MedicalResearch.com Interview with: [caption id="attachment_23016" align="alignleft" width="130"]Ruth E. Patterson, PhD Professor, Department of Family Medicine and Public Health Associate Director, Population Sciences Program Leader, Cancer Prevention Moores Cancer Center UC San Diego La Jolla, CA Dr. Ruth Patterson[/caption] Ruth E. Patterson, PhD Professor, Department of Family Medicine and Public Health Associate Director, Population Sciences Program Leader, Cancer Prevention Moores Cancer Center UC San Diego La Jolla, CA MedicalResearch.com: What is the background for this study? What are the main findings? Dr. Patterson: Our research team was intrigued with studies in mice showing that even when eating a high-fat diet, mice who were subjected to a 16-hour fasting regimen during the sleep phase were protected against abnormal glucose metabolism, inflammation and weight gain; all of which are associated with poor cancer outcomes. We had access to a study conducted in breast cancer survivors called the Women’s Healthy Eating and Living Study (WHEL).  Participants in this study completed food records, which give the time of eating meals and snacks.  We used the food records to estimate the average nightly fasting interval in 2413 breast cancer survivors.  Overall, we found that women who had a nightly fasting interval of less than 13 hours had a 36% increased risk of breast cancer recurrence and a nonsignificant increase in mortality.  We also found that women with a short nightly fast had poorer glucoregulation and worse sleep, both of which might explain the link to breast cancer.
Author Interviews, Genetic Research, Heart Disease, JAMA, UCSD / 01.04.2016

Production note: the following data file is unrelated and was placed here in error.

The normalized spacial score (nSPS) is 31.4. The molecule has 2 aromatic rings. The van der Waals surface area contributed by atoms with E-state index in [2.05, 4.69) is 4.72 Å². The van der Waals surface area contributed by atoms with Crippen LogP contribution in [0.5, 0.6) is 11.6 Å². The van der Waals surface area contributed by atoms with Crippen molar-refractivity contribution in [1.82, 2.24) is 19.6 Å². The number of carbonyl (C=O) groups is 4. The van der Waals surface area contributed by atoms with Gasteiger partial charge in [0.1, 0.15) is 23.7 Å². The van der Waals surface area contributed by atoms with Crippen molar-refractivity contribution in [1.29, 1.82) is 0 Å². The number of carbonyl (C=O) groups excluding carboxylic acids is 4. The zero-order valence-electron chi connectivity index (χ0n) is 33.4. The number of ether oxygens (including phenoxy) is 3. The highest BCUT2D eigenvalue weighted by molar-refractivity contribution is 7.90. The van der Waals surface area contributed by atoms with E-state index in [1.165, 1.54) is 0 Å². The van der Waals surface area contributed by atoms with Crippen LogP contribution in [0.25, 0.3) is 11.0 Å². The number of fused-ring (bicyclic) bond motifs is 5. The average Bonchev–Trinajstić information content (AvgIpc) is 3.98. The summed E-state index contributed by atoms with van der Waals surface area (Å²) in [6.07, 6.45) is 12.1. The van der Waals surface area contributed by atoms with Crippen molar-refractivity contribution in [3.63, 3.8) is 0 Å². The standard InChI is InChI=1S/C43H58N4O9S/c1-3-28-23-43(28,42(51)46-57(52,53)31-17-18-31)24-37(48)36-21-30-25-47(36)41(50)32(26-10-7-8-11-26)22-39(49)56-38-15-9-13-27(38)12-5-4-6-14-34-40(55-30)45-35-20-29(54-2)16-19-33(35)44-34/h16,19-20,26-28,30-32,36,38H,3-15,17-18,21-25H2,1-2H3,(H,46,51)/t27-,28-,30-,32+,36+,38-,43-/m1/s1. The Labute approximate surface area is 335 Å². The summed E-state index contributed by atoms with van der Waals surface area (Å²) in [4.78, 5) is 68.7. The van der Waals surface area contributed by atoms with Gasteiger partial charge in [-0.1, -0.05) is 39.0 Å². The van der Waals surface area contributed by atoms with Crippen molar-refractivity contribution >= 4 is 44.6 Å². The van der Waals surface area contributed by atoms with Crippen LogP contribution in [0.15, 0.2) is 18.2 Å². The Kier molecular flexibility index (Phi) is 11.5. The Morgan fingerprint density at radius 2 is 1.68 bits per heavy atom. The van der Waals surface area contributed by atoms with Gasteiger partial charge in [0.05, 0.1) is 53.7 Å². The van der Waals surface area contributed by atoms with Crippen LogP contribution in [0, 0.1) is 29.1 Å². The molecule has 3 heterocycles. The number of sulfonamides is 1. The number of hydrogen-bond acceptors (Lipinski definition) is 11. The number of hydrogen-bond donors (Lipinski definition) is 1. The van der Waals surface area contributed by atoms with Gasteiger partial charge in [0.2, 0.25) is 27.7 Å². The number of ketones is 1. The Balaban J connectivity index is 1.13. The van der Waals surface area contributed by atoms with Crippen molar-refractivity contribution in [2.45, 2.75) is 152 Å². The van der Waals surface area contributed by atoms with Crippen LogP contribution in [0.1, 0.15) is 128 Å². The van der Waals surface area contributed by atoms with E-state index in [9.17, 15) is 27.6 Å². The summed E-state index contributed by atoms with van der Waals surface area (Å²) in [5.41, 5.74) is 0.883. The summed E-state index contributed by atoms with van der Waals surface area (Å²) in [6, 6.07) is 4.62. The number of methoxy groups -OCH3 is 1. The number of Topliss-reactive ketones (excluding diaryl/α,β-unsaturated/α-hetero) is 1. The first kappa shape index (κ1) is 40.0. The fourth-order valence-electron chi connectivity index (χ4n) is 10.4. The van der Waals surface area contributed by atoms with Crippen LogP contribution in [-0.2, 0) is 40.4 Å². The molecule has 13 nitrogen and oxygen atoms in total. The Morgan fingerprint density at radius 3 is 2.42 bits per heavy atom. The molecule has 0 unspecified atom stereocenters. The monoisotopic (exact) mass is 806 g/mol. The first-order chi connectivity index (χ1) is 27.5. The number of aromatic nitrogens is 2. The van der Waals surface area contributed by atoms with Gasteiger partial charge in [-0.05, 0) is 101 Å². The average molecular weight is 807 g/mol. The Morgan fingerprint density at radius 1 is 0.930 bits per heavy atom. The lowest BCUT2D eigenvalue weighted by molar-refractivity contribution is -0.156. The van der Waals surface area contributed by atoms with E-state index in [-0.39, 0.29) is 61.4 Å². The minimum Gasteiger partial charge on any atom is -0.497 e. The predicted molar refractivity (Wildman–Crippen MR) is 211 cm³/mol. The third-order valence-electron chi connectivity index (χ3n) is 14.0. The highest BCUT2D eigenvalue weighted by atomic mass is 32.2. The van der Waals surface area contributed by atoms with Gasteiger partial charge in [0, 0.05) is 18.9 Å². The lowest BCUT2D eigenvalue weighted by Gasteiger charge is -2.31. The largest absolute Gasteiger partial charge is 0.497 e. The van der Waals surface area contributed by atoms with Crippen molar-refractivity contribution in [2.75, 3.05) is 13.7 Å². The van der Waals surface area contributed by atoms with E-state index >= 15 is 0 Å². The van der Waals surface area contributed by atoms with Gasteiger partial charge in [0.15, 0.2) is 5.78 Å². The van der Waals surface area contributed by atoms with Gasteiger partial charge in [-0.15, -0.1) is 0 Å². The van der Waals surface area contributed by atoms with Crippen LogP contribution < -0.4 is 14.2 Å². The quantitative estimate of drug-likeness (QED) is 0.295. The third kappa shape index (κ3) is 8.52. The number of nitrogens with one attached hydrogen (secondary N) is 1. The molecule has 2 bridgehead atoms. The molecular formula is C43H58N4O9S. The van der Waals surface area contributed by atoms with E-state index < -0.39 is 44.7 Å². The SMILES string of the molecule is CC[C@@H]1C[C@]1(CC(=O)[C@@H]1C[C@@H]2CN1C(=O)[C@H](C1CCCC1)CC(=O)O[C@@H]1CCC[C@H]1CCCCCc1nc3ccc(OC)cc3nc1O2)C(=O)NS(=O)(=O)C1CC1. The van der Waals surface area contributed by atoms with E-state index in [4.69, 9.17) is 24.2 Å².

MedicalResearch.com Interview with: [caption id="attachment_22968" align="alignleft" width="200"]H Kirk Hammond, MD Professor of Medicine (Cardiology) University of California San Diego Veterans Affairs San Diego Healthcare System San Diego, CA 92161 Dr. H. Kirk Hammond[/caption] H Kirk Hammond, MD Professor of Medicine (Cardiology) University of California San Diego Veterans Affairs San Diego Healthcare System San Diego, CA 92161  MedicalResearch.com: What is the background for this study? Dr. Hammond: Heart failure affects >28 million patients worldwide and is the only cardiovascular disease that is increasing in prevalence. Despite steady improvement in drug therapy for heart failure, recent hospitalization rates and mortality have changed little. New therapies are needed. Adenylyl cyclase type 6 (AC6), is a protein that catalyzes the conversion of ATP to cAMP and is an important determinant of heart function. The amount and function of AC6 are reduced in failing hearts, and preclinical studies have shown benefits of increased cardiac AC6 content on the heart. The aim of the trial was to determine safety and heart function gene transfer of AC6, achieved by intracoronary delivery of an inactivated virus carrying the gene for AC6 (Ad5hAC6) in patients with symptomatic heart failure and reduced ejection fraction. Our hypothesis was that AC6 gene transfer would safely increase function of the failing hearts of patients with heart failure.
Author Interviews, HPV, JAMA, OBGYNE, Sexual Health, UCSD / 24.03.2016

MedicalResearch.com Interview with: [caption id="attachment_22854" align="alignleft" width="200"]Ryan K. Orosco, MD Division of Head and Neck Surgery Department of Surgery University of California, San Diego Dr. Ryan Orosco[/caption] Ryan K. Orosco, MD Division of Head and Neck Surgery Department of Surgery University of California, San Diego MedicalResearch.com: What is the background for this study? What are the main findings? Dr. Orosco: Our group at UC San Diego is interested in HPV as it relates to diseases of the head and neck.  HPV is a well-publicized cause of cervical cancer, and awareness about its link to throat (oropharynx) cancer is rapidly increasing. Less well-known, is the relationship between HPV and benign (non-cancerous) diseases such as genital warts and papilloma of the throat.  As we strive to understand how to best care for patients with HPV-related disorders, it is important to understand the entire process of disease progression, which begins with HPV infection. Our group wanted to explore the relationship between HPV infection in the two most commonly infected body sites: oral and vaginal.
Author Interviews, Pediatrics, UCSD, Weight Research / 17.12.2015